Book publishers and Apple sued over e-book pricing

August 25, 2011 by

Five book publishers and Apple have been sued in a class action lawsuit that alleges they colluded to drive up the price of e-books. The suit claims HarperCollins, Hachette, Macmillan, Penguin and Simon & Schuster worked with Apple to break Amazon’s discount pricing strategy and help Apple’s iPad compete with the Kindle.

The complaint alleges that Apple believed that it needed to neutralize the Kindle when it entered the e-book market with its own e-reader, the iPad, and feared that one day the Kindle might challenge the iPad by digitally distributing other media like movies and music.  The complaint alleged that Apple and the publishers worked together to force Amazon to drive up prices. They did this by forcing Amazon to stop using discount pricing and start using the agency model.

The agency model allows publishers to set prices for their e-books, with the online store taking a portion of the price. Previously Amazon had bought e-books from publishers and set its own low prices. In the agency model, Amazon would not be allowed to sell e-books at prices lower than those set by the publishers. Since the publishers in question control 85% of the popular books on Amazon, it was inevitable that Amazon would have to raise e-book prices – and it since has.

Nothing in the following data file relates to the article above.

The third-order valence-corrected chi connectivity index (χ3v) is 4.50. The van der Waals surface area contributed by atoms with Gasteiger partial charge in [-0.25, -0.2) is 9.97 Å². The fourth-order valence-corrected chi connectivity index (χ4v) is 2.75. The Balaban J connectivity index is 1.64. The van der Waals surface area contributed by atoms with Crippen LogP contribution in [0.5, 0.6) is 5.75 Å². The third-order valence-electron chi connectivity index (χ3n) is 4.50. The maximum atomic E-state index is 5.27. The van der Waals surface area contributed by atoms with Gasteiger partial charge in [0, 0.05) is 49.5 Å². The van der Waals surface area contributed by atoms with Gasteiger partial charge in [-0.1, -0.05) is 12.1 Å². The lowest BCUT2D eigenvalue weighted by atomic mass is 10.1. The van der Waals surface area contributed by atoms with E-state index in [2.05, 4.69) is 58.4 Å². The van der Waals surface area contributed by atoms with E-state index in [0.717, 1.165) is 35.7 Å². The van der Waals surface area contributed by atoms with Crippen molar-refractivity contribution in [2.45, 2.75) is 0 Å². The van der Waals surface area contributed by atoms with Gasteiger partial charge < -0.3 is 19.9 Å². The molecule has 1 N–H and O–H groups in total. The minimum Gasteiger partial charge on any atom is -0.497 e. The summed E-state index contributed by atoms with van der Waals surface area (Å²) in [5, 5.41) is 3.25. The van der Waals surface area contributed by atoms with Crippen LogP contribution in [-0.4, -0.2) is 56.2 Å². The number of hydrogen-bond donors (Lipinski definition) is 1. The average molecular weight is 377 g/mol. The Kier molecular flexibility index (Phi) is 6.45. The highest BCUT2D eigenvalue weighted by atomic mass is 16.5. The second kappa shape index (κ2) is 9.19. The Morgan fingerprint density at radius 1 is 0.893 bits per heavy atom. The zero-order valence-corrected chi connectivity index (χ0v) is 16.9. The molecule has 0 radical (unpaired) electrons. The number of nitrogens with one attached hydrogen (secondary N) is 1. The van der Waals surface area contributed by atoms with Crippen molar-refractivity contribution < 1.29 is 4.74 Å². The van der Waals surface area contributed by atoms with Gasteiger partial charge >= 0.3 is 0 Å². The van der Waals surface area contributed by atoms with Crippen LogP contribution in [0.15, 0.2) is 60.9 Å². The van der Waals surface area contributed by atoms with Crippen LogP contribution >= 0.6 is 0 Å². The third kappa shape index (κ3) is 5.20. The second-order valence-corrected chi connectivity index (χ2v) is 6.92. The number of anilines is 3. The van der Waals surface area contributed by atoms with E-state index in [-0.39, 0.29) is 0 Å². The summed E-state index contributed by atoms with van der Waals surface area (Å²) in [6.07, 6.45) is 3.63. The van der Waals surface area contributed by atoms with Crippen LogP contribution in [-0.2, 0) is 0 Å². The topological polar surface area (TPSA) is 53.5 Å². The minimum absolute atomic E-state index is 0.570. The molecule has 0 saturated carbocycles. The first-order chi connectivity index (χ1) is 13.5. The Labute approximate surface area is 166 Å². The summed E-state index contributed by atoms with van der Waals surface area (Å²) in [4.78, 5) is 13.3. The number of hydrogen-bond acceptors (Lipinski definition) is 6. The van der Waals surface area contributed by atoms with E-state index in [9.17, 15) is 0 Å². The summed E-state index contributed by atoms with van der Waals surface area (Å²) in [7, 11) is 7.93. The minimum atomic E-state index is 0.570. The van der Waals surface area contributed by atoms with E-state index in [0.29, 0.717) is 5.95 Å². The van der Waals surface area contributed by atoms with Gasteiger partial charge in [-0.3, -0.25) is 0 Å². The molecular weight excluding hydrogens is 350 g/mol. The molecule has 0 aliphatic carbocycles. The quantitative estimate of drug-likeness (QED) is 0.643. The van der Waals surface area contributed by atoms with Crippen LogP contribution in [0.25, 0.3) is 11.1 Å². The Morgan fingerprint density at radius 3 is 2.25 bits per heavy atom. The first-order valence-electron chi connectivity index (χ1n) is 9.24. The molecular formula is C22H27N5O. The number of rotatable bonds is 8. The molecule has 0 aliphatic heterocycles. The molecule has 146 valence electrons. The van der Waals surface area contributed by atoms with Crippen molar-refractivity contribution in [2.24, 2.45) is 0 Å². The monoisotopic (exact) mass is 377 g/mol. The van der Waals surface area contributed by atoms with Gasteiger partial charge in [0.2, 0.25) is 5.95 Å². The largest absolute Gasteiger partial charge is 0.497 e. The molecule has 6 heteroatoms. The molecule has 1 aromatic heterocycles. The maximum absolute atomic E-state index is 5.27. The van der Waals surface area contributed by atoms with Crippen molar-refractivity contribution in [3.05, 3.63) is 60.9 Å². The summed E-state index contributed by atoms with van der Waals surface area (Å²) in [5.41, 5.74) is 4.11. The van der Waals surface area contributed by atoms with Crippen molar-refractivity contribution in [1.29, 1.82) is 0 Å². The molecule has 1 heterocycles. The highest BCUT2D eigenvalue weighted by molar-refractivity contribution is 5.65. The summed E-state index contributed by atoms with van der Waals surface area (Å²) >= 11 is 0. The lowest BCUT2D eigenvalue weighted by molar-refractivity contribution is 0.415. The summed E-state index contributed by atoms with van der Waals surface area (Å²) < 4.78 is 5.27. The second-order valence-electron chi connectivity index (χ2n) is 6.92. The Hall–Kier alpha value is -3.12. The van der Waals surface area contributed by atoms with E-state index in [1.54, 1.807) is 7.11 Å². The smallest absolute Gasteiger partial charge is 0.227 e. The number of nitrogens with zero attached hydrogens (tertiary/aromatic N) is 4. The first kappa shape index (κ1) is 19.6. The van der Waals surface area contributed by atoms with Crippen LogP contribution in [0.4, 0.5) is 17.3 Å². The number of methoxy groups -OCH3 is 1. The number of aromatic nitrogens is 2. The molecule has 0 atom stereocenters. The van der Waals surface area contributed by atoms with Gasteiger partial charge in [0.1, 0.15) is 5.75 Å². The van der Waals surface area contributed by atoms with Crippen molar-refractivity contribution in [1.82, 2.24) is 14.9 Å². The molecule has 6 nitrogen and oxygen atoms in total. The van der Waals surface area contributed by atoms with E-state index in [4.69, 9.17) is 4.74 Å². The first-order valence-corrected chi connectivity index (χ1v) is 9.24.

Steve Larson
An experienced trial lawyer who handles both hourly and contingent fee cases, Steve has expertise in class actions, consumer cases, antitrust litigation, securities litigation, corporate disputes, intellectual property disputes, unfair competition claims, employment matters, and disputes involving family wealth. Steve regularly represents individuals and businesses in federal and state court and has obtained class-wide recovery in multiple class actions. A veteran practitioner, Steve's clients value his creative approach to resolving complex litigation matters.

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